Wendy runs the South Main Book Company in Salisbury. She's been a sponsor of Salisbury Pride since the beginning.
Wendy identified as straight for most of her life. At 55, she realized she might be different.
Many of Wendy's relationships with men have been fraught. It was difficult for her to explore her identity, and she eventually came out while married. (This clip includes mention of sexual assault and violence.)
It's not easy to be the talk of the town. Wendy got tired of men asking her to explain her life after she came out.
Meeting Lauren was all it took.
Mike is a straight ally. He's a PFLAG dad in Salisbury.
When Mike's daughter came out to him, he was shocked. He worried that he might not be able to walk her down the aisle someday.
Mike looked for ways to support his daughter, but there weren't any options to get involved in Salisbury. Heck, he only knew one gay person in Salisbury. Then he found PFLAG (Parents and Friends of Lesbians and Gays).
Through his work on the Salisbury Human Relations Council, Mike helped to host celebrations for many different groups in the community. If Salisbury can have those events, Mike thought, why not an LGBTQ Pride?
Mike worked for Food Lion in Salisbury from 1975 to 1991. He says they've changed over time. Food Lion was always a big sponsor of PFLAG, so he knew they would help out with Pride.
Mike expected only a few hundred people at Salisbury's first pride celebration. Instead, close to 2500 showed up. Since that day, Salisbury Pride has been important to the community.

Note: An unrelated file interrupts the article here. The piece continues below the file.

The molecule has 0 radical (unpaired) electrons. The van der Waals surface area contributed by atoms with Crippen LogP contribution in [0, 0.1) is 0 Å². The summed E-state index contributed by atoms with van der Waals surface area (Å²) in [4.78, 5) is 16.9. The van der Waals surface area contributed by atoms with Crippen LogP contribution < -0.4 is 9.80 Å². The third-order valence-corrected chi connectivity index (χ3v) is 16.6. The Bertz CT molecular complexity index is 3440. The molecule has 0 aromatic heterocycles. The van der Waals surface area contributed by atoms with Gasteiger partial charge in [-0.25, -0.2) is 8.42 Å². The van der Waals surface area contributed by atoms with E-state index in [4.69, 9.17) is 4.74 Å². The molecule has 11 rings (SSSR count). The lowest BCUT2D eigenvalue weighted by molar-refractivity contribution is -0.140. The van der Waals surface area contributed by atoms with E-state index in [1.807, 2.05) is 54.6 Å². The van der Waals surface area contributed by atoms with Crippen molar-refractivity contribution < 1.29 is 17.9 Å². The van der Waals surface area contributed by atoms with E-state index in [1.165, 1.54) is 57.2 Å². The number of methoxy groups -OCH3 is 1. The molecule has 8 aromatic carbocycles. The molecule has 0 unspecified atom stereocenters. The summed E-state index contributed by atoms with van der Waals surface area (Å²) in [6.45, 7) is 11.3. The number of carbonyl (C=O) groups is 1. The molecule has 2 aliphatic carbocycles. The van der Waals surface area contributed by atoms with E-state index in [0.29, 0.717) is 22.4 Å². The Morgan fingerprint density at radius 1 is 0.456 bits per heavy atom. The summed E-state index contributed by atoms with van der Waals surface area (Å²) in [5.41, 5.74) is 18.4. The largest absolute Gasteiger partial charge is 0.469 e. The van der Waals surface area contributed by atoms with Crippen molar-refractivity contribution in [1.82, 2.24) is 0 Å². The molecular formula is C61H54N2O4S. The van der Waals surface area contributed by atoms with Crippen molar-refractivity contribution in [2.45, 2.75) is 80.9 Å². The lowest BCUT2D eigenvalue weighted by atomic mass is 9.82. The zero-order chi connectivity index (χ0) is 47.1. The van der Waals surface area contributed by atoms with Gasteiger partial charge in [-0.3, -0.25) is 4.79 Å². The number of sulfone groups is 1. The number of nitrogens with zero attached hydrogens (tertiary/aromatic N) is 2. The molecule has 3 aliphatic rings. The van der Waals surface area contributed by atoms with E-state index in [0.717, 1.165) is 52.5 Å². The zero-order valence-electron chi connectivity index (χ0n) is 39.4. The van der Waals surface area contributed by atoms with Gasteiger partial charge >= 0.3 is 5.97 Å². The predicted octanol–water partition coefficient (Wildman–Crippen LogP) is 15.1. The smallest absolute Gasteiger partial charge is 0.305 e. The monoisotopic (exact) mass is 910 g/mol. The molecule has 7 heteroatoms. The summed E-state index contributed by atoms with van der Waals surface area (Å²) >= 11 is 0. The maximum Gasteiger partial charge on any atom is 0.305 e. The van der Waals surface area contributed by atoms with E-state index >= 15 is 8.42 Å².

Jody Perry is the IT Director for Marshall University. He grew up in Wayne, West Virginia.
Jody describes his early life in Wayne as a wonderful childhood -- until his first crush.
Jody loved going to church until the day that the preacher said gays were going to hell.
It wasn't easy living in West Virginia in the early 90s. Jody always thought he would move to a big city, but that's not how things worked out.
At Marshall University, students hosted Blue Jeans Day in support of the LGBTQ community. Supporters weren't the only ones who dressed up.
Jody came out for the first time on the internet.
Jody thinks Marshall University makes a big difference to Huntington's LGBTQ inclusivity.
Okey Napier was a writer, an educator at Marshall University, and an outspoken LGBTQ activist in West Virginia. He passed away in the summer of 2018 at 51. Okey made significant contributions to LGBTQ rights in Huntington, and we hope to celebrate his legacy.
Okey grew up in a rural area in Wayne, West Virginia.
Of course I got introduced to Wonder Woman. I think 1975 is when the first episode aired. My mother introduced me to it, and little did she know she was creating a baby Amazon drag queen."
Okey knew that he felt different from other boys at an early age. He was terrified.
As a student at Marshall University in Huntington, Okey came out as gay for the first time.
Okey remembers the AIDS crisis vividly. He calls it the "plague years."
Gay bars played a significant role in Okey's experience in Huntington. Over the years, he watched them disappear.
It took me and my best friend Clyde a week to work up the courage to go into the Driftwood. We would pull in front, I mean, RIGHT in front, and we would look to make sure there were no cars coming up and down the street and we would get out and run to the door. You had to ring a bell and they would look through a peephole. If they knew you or if it didn’t look like you were carrying a bunch of baseball bats and bricks, they would let you in. But every time we would run up to the door and we would see headlights coming, we would run back to the car and jump in the car and sink down so nobody would see us going into this gay bar."
Okey was also well known for his outspoken drag persona, Ilene Over.
For ten years, Okey worked on a writing a book titled Make Me Pretty, Sissy. The novel follows the experience of a young drag queen growing up in Huntington in the 80s and 90s, just as Okey did.